Gatefold contained lyrics and “moody” black and white shots of the band.
Album Details and Analysis:
Album was recorded at three different studios:
De Lane Lea
Recording time only took up a couple of weeks, revolving around their intense gig schedule.
They gigged a ton during this time trying to recoup some money and tighten up the material.
The IBC studio sessions were the first time they worked with Martin Birch.
Martin Birth, also known as “the Wasp” was like a sixth member of the band in future years working on all their albums until the band broke up in 1976.
1.) Speed King
Recorded at IBC Studios
Beginning was cut off in the US release, I hadn’t heard the UK intro until I picked up the 25th anniversary edition recently.
Honors songs from the 50s:
“Good golly, miss molly” and “house of blue light from Good Gooly Miss Molly
“Tutti frutti and to the east and west” from “Tutti Frutti”
“Wen she didnt’ do her daddy’s will” from Lucille changed to “sister’s will”
“Saturday night and I just got paid “ from Little Richard’s “Rip it Up”
“Hard headed woman, soft-hearted man” changing the line “been the cause of trouble ever since the world began” to “they been causing trouble since it all began from Elvis’s “Hard Headed Woman.”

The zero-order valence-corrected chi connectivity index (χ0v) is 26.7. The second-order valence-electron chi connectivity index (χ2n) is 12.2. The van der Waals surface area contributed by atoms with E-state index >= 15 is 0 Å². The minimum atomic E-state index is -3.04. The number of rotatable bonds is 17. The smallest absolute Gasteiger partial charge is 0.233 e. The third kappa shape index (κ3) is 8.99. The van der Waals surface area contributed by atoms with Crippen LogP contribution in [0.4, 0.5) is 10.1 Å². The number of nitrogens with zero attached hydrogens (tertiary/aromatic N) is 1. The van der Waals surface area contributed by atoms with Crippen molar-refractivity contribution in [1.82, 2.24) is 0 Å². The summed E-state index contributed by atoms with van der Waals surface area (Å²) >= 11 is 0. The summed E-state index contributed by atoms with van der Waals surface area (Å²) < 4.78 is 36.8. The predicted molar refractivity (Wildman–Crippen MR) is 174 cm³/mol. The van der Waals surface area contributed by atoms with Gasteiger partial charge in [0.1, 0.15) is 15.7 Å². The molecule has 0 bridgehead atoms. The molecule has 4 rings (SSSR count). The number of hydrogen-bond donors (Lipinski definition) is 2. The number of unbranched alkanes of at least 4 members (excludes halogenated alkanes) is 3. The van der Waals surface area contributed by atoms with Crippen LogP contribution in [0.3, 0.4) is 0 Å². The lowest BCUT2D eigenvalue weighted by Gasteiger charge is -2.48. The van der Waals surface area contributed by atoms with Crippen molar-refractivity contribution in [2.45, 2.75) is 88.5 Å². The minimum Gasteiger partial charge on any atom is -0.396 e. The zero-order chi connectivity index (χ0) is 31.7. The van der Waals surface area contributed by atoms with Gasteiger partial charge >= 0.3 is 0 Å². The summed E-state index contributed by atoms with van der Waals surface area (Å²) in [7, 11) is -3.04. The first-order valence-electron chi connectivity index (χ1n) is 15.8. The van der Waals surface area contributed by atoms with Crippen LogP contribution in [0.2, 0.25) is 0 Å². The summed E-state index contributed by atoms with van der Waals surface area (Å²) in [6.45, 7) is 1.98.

In an interview with Modern Keyboard in Jan 1989 Jon Lord said, “Speed King is speed metal, no question about it.”
At the live shows they would go on stage and make a point of making a loud, noise of instrumentation before launching into the song.
Jon Lord says in “Wait for the Ricochet”: “They had no time for sound checks on shows so they’d go onstage dry, make as much noise as possible so the soundman could set his levels, then start playing.”
Originally titled “Kneel and Pray” then later “Ricochet”
It was modeled to be a sort of start & stop like Hendrix’s “Fire.” – chorus is very reminiscent.
Roger Glover also noted that it sounded similar to “I’m a Man” the Spencer Davis Group hit.
Glover started the riff off and they all based the song around him.
Earliest recording of Speed king was August 11, 1969 being called Ricochet
Recorded again live on August 29 being called “Kneel and Pray” at this time for another BBC session
Version from same show in Montreux in October.
Last live version was on a live TV special in Holland recorded in January of 1970 but didn’t air until July, after the album was released. This is the last version where Ian, Jon, and Roger all harmonize “see me fly.” They dropped the harmonization before recording.
The title was changed after Roger saw a chain of laundromats called Speed Queen and simply reversed the gender. The Speed Queen company is still around and it’s the world’s largest laundromat company.